‘Better Call Saul’ Star Bob Odenkirk On Jimmy, Kim Split And His Transition To Saul Goodman

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Bob Odenkirk opened up about “Better Call Saul” characters — Kim and Jimmy (Saul) who broke up in the recent episode, titled “Fun and Games.”

“It’s six years of preparation,” he told EW Tuesday. “They’ve been such a team. I mean, they’ve been a great partnership, the worst things that happened to them, they kind of ride out. At very worst, they sort of scold each other.”

“But they’re very supportive of each other,” Odenkirk continued. “And, of course, we’ve seen Kim be supportive of Jimmy when he is not there, when he’s just on his own, out in world talking to Howard or somebody, and she’s pushed back on anything said about Jimmy that’s too negative.”

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The 59-year-old actor went on to share how both the characters were equally commitment to each other and then, Kim decided to leave despite being the one who took the first step.

“It felt very real to me. Both characters have equal commitment to each other and love for each other and desire, and they both sort of secretly know that it’s wrong, that it’s not a good, healthy relationship,” he explained. “And even the fact that she moved first and she’s holding the line here is driving him crazy, is adding fuel to the fire of like, “No, no, I leave! Let me be the one!” [Laughs] I think it’s all just so charged in every direction. Man, we had a lot of emotion to work with here.”

How It Felt Saying GoodBye To Jimmy and Kim’s Relationship

“Well, I think it’s the line where she says — and I haven’t seen this, and this scene was shot eight months ago or whatever — but I’m looking at her packed clothes and things, and she’s standing behind me, and she says something to the effect of, “We’re not good for each other.” And that just tells you she’s made a choice here, a big choice… It really is like a door slamming shut,” he said. “A pretty huge door.”

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“Honestly, the moment and the argument and the interaction was more like real life than you want acting to be [Laughs],” the actor continued. “We spent six years making the show and I don’t want to talk about more to come because there is all kinds of stuff to come in the story and I don’t want to spoil anything, but the truth is that was a big, big moment for Jimmy and Kim.”

“As big as it feels, that’s how big it was for us, too, for Rhea and I. It’s really a good scene. It feels very real. It felt like a real breakup,” he added. “That’s what happens. It’s that full of pain and it’s that much of a dead end. It’s that impossible to change. You can’t change the trajectory.

Entering the “Breaking Bad” era as Saul Goodman

“Kim was the last person connecting Jimmy to some hope — a legitimate, straightforward connection that’s balanced to the world, to life, to other people,” Odenkirk explained. “He was trying to make her love him and make her respect him and keep her appreciation. He lost Chuck [Michael McKean] and he felt like he pushed away the legal community with his Saul Goodman persona: “I’m not going to pursue that. I’m not going to want your respect or to be included in your country clubs and your legal associations. So f–k you.”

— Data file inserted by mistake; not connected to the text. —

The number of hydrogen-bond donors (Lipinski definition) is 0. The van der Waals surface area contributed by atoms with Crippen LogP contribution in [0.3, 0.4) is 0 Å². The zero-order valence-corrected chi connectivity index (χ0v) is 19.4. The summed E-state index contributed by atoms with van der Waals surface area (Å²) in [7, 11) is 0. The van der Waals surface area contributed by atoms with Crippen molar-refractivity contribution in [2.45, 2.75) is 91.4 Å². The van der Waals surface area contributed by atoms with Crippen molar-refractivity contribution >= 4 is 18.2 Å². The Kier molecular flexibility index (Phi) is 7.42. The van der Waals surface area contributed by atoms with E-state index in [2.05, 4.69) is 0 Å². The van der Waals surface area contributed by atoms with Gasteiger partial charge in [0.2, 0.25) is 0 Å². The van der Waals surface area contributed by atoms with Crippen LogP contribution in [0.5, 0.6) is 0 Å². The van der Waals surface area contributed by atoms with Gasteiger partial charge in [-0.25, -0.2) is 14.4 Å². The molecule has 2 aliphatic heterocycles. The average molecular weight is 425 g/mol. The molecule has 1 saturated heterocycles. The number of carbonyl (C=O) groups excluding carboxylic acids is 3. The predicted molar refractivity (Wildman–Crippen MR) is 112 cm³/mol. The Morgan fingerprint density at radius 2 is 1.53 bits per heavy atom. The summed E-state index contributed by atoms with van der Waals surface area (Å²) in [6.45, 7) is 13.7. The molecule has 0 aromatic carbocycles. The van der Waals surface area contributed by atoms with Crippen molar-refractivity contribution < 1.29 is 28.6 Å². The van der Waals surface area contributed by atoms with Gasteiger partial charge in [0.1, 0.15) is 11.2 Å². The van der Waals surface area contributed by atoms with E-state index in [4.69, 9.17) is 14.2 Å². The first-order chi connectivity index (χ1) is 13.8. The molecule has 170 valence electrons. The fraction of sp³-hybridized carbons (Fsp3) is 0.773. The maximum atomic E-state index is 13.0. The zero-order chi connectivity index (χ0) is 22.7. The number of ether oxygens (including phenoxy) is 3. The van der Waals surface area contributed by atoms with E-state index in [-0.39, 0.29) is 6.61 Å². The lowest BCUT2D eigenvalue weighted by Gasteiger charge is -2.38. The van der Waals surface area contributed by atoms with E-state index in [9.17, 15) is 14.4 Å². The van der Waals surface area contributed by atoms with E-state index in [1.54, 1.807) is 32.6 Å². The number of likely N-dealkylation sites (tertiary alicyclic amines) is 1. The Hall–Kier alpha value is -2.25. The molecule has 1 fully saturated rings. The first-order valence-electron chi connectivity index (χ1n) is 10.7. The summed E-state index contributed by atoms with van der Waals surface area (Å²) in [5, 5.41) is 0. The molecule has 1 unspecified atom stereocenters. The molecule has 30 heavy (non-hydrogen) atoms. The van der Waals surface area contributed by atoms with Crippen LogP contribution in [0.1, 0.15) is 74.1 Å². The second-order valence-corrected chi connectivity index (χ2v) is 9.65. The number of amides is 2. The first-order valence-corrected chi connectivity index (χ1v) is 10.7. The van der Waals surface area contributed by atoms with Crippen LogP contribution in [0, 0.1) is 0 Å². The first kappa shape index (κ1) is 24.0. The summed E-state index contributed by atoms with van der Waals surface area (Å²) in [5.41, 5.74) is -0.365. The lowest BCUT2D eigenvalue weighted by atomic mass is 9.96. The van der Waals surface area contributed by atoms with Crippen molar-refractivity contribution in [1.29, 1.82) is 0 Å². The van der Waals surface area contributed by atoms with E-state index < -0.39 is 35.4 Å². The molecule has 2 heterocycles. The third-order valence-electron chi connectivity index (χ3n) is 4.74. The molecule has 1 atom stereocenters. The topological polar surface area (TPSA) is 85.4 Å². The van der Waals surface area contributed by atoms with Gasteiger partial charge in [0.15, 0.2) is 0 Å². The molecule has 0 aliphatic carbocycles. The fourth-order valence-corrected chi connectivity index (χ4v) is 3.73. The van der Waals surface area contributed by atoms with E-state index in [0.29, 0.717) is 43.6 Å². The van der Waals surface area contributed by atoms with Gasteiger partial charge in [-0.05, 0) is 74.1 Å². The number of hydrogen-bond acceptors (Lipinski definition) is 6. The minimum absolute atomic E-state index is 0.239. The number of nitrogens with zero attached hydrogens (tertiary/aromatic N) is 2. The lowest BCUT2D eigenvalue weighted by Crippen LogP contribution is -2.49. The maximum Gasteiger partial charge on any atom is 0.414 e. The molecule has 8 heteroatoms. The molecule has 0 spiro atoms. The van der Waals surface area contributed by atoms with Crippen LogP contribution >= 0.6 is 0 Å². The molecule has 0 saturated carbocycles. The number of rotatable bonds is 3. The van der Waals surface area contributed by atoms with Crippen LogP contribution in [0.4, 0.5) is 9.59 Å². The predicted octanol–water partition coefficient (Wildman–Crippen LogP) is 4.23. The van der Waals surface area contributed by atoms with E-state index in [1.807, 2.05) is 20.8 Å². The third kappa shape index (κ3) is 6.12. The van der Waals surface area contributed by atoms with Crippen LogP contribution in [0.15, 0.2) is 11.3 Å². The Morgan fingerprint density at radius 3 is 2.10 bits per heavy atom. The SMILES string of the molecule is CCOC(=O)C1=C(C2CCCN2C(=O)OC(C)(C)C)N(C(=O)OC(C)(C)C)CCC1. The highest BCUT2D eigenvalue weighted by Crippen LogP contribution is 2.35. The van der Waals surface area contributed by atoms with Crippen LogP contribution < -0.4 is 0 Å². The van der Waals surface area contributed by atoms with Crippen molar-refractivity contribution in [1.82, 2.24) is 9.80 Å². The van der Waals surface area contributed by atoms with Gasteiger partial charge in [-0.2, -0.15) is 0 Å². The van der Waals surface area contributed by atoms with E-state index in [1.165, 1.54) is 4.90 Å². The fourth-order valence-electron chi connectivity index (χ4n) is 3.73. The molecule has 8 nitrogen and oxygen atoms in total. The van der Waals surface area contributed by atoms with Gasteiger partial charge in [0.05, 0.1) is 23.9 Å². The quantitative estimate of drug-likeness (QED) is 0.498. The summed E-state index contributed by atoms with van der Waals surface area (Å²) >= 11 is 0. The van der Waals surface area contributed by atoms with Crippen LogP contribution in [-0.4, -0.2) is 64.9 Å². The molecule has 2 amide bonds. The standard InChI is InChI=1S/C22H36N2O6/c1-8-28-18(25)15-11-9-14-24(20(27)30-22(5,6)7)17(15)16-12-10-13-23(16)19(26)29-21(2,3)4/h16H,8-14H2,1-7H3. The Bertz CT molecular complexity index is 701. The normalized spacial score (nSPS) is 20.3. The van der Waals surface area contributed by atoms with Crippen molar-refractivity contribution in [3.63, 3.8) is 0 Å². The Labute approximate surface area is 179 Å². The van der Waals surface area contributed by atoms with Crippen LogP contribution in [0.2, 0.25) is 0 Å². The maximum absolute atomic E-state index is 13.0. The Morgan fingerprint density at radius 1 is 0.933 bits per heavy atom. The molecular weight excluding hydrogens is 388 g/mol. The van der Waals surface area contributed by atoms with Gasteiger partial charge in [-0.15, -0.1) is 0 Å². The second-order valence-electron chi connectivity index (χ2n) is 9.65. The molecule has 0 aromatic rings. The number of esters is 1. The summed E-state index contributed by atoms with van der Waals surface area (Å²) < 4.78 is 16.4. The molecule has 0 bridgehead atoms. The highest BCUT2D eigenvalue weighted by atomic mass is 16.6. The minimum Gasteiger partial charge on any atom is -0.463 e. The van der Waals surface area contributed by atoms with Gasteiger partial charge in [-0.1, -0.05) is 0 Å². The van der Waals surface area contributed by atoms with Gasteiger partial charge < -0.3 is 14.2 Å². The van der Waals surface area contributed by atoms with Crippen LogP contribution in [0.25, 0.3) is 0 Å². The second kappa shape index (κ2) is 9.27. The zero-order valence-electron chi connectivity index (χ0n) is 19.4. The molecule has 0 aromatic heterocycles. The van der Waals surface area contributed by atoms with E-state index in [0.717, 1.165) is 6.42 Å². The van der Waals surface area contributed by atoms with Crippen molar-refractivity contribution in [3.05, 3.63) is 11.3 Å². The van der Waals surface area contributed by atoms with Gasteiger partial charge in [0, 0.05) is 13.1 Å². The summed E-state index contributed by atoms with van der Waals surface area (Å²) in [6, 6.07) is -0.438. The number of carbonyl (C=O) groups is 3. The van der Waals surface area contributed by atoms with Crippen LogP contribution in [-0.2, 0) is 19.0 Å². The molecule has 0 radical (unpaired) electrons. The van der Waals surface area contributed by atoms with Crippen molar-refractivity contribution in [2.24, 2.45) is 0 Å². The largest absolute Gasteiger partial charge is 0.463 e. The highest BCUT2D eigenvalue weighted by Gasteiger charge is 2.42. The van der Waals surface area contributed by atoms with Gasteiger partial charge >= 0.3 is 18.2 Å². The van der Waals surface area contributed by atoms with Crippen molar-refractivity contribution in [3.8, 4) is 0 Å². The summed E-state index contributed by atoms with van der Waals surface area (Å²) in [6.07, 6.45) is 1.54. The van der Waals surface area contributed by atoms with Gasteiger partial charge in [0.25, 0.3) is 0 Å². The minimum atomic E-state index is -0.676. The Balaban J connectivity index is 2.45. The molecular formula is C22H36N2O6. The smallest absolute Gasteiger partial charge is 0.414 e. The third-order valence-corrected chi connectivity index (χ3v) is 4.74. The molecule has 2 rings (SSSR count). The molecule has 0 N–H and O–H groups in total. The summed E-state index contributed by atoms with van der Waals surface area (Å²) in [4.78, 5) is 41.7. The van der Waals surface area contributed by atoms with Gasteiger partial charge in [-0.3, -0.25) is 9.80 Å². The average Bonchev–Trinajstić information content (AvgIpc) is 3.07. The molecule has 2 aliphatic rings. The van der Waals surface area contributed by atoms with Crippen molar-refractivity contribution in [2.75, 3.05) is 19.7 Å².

Related: Parallel Characters In ‘Breaking Bad’ And Its Prequel

“She was the last person who connected him to other people and in a sense that he could be contributing to the world and be connected in a meaningful way,” he added. “And once she says, “Goodbye, I don’t want any more of this and this isn’t good for us, and I’m going to make a choice for us both,” then he’s like, “F— this world.” And then he’s Saul.”

Playing Jimmy or Saul, Which Is Easier?

“Yeah. The Breaking Bad Saul is much easier to play than Jimmy McGill and the kind of depth — basically as Saul, he’s turned off a lot of [laughs] his human dimensions. He’s just shut them down and compartmentalized so that he’s facing the world in this persona, and literally only asking, “What do I want right now and how do I get it?” It’s easier; it’s a thinner character to play.”

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“Putting his ear[piece] in when he wakes up. [Laughs] That is like, “Let’s go, let’s go! Let’s be this guy!” He has a shot at, like, 15 seconds of humanity, and then he grabs that thing and sticks it in his ear and presses “go” and he’s on. I say it’s easier for me to play, and I would argue it’s easier for Jimmy to play.”

“It’s easier for Jimmy to be that guy and just go, “I know what I’m about. And I don’t have to ask a bunch of questions: ‘What am I doing today?’ ‘Why?’ ‘What’s the best thing I should be doing?’ ‘How could I be better?’ He doesn’t have to ask any of those questions and life gets simple. And I think he’s at peace with that. And then it goes haywire with Walter White.”

For more updates on “Better Call Saul” season 6, keep watching this space.

'Better Call Saul' Star Bob Odenkirk On Jimmy, Kim Split And His Transition To Saul Goodman

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